Jainism Essays

  • Essay On Jainism

    848 Words  | 4 Pages

    the mantras, broadly accepted in various sects of Jainism, is the "five homages" mantra which is believed to be eternal and existent since the first ford-makers time. The medieval era Jain worship practices, according to Ellen Gough, also developed tantric diagrams of the Rishi-mandala where the Tirthankaras are portrayed. The Tantric traditions within Jainism use mantra and rituals that are believed to accrue merit for rebirth realms. In Jainism, all life has a soul, from bacteria to plants, to

  • Jainism And Buddhism: A Comparative Analysis

    758 Words  | 4 Pages

    These texts are an immaculate historical description of two heterodox religions of South Asia namely Jainism and Buddhism which emerged in the post-Vedic period. The authors cover all the aspects fundamental to the basic understanding of the above mentioned religions which I held nill knowledge about. The first text provides a chronological grasp of these religions starting from the historical background of their founders and the time period in which they emerged and subsequently evolved to its basic

  • Jainism And Jainism

    1333 Words  | 6 Pages

    many religions that have been conscientious of their actions in regards to nature and how they go about interacting with it. Jainism, a Southeast Asian religion, is one of these religions. This review will introduce the religion of Jainism and it’s relationship to the enivornment and how Jain beliefs can be applied to current actions for the sake of the environment. Jainism, as was mentioned above, is a Southeast Asian religion that originated in India from the “teachings of Pārśva and Mahāvīra,

  • Jainism And Christianity: Comparing Jainism Vs. Christianity

    1766 Words  | 8 Pages

    This essay will be comparing Jainism and Christianity. Jainism is a religion located almost solely in western and central India, founded by Vardhamana Mahavira in 580 BCE. Christianity is based on the teachings of Jesus Christ in 30 AD and has spread all throughout the world, especially in Europe, the United States, and South America. There are currently more than two billion Christians in the world, while Jains number close to four million. There are approximately 200 million Christians in the US

  • The Role Of Karma In Hindu Religion

    528 Words  | 3 Pages

    around. Hinduism was first studied in India. Karma 's concept contributes to the World in India. Hinduism, Buddhism, and Jainism all have their very own concept of the law of karma and recognize it 's existence in their own way. Karma not only applies to human beings, but also to the plant and animal kingdom. This is also applicable in the Jainism religion. The people of the Jainism religion feel that karma attaches itself to them an mix with that person and their actions in a way that they are not

  • Non Attachment In The Monk's Tale

    1812 Words  | 8 Pages

    Non-attachment is a common concept within the South Asian religions, including Hinduism, Buddhism and Jainism. This essay expresses the importance of non-attachment by pointing out one’s ability to embrace death, the consequences of attachment and each religion’s view on karma and how it is shown in the traditional and modern narratives; The Ramayana, The Monk’s Tale and The Nun’s Tale. Attachment is when one holds on to things as if their life and happiness depends on it. Family, wealth, friends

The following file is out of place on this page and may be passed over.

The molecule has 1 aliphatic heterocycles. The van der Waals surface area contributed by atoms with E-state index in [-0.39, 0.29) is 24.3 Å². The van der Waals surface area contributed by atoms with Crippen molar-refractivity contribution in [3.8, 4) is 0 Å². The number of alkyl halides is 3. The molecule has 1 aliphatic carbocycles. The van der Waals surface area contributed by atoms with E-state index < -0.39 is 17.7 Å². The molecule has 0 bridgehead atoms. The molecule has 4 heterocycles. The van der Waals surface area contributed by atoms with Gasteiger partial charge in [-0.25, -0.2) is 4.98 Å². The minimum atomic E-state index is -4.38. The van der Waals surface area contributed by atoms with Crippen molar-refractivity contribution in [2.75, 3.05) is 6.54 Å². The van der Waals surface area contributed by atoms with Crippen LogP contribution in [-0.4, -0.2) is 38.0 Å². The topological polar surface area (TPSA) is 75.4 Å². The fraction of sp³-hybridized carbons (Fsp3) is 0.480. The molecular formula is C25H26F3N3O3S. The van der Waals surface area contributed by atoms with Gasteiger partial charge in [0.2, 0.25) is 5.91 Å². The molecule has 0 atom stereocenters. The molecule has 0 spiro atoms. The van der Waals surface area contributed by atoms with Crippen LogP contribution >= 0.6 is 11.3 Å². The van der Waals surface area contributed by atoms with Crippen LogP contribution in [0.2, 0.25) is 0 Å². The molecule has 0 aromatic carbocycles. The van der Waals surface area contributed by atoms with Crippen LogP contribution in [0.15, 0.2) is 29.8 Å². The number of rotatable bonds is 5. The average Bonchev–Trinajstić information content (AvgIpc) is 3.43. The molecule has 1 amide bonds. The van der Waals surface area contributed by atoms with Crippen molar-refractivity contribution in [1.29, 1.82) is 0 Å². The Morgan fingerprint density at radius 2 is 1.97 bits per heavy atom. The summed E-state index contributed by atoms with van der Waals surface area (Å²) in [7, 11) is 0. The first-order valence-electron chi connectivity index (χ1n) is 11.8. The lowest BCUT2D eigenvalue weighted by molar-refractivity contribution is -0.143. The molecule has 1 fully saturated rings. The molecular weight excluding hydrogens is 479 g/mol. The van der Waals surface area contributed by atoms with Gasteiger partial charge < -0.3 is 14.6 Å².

• Karma And Transmigration In Ancient India

    1766 Words  | 8 Pages

    Early Buddhist, Jain and Hindu Understanding of Karma and Transmigration Swami Saradananda – 644508 Religions of Ancient India – 15PSRH054-A16/17 Dr. Ulrich Pagel, Dr Ted Proferes Essay assignment 1 2000 words All religions of Indian origin accept karma and transmigration as fundamental principles; as Gethin states “the general Indian world-view is that all sentient beings are subject to rebirth” (Gethin, 1998, p. 17). What are the roots of these beliefs? How did early Hindus, Buddhists and Jains

  • Similarities Between Bhagavad Gita And The Mahabharata

    1096 Words  | 5 Pages

    The Two Great Indian Epics The Indian mythology consists of two great ancient epics The Mahabharata and The Ramayana. The Mahabharata was authored by Veda Vyasa known so as he had also compiled the four Vedas. Ramayana was authored by Valmiki. Both epics revolve around the concept of dharma and in both epics the protagonist is an avatar of Vishnu. Bhagavad Gita: What Krishna told Arjuna Bhagavad Gita is one of the most important texts in Hinduism as in it, god speaks directly to man. Bhagavad

  • Cultural Competency: Indian Cultures

    809 Words  | 4 Pages

    Cultural competency: Indians Culture competency is defined as one has the knowledge, the abilities and the skill to deliver care congruent with the patient’s cultural beliefs and practices (Purnell, 2013). As a nurse or a health care provider, increasing ones consciousness of culture diversity improves the possibilities for health care practitioners to provide competent care (Purnell, 2013). Nurses and all health care providers should be aware of other cultures to provide the best care that they

  • Wedding Rituals In Jainism

    909 Words  | 4 Pages

    sex before marriage. "According to Jainism, sex [before marriage] represents bad karma for Indian people" (Priyanka Thukral Mahajan). Jainism is a long religious wedding ceremony for an Indian couple. However, Jain couples must respect their family traditions of three marriage ceremony stages: pre-wedding, wedding, and post-wedding. Pre-wedding helps the bride and the groom to be prepared for the actual wedding ritual. The five pre- wedding rituals for Jainism are Laghana Lekan, Laghana Patrika